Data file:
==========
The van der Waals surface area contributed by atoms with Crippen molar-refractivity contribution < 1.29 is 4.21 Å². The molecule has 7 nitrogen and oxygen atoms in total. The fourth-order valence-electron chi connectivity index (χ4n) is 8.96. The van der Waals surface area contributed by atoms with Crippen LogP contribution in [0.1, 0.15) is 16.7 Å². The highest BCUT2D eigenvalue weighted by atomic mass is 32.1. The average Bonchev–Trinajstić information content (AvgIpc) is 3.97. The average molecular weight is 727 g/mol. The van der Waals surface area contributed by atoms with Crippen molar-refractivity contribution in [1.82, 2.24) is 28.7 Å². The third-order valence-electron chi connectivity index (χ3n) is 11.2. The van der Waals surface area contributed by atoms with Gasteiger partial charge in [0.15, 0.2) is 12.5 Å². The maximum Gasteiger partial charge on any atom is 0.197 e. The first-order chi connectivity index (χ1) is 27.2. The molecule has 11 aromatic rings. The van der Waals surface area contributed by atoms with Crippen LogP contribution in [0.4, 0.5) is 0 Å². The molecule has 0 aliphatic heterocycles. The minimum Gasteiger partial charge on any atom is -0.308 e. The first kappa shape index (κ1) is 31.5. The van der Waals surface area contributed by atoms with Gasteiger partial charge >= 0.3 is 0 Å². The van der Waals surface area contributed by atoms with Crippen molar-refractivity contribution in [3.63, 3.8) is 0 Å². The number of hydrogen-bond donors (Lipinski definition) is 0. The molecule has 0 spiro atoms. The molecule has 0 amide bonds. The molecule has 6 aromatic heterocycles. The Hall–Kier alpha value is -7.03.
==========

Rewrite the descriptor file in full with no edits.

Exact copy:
The van der Waals surface area contributed by atoms with Crippen molar-refractivity contribution < 1.29 is 4.21 Å². The molecule has 7 nitrogen and oxygen atoms in total. The fourth-order valence-electron chi connectivity index (χ4n) is 8.96. The van der Waals surface area contributed by atoms with Crippen LogP contribution in [0.1, 0.15) is 16.7 Å². The highest BCUT2D eigenvalue weighted by atomic mass is 32.1. The average Bonchev–Trinajstić information content (AvgIpc) is 3.97. The average molecular weight is 727 g/mol. The van der Waals surface area contributed by atoms with Crippen molar-refractivity contribution in [1.82, 2.24) is 28.7 Å². The third-order valence-electron chi connectivity index (χ3n) is 11.2. The van der Waals surface area contributed by atoms with Gasteiger partial charge in [0.15, 0.2) is 12.5 Å². The maximum Gasteiger partial charge on any atom is 0.197 e. The first-order chi connectivity index (χ1) is 27.2. The molecule has 11 aromatic rings. The van der Waals surface area contributed by atoms with Crippen LogP contribution in [0.4, 0.5) is 0 Å². The molecule has 0 aliphatic heterocycles. The minimum Gasteiger partial charge on any atom is -0.308 e. The first kappa shape index (κ1) is 31.5. The van der Waals surface area contributed by atoms with Gasteiger partial charge >= 0.3 is 0 Å². The van der Waals surface area contributed by atoms with Crippen molar-refractivity contribution in [3.63, 3.8) is 0 Å². The number of hydrogen-bond donors (Lipinski definition) is 0. The molecule has 0 spiro atoms. The molecule has 0 amide bonds. The molecule has 6 aromatic heterocycles. The Hall–Kier alpha value is -7.03.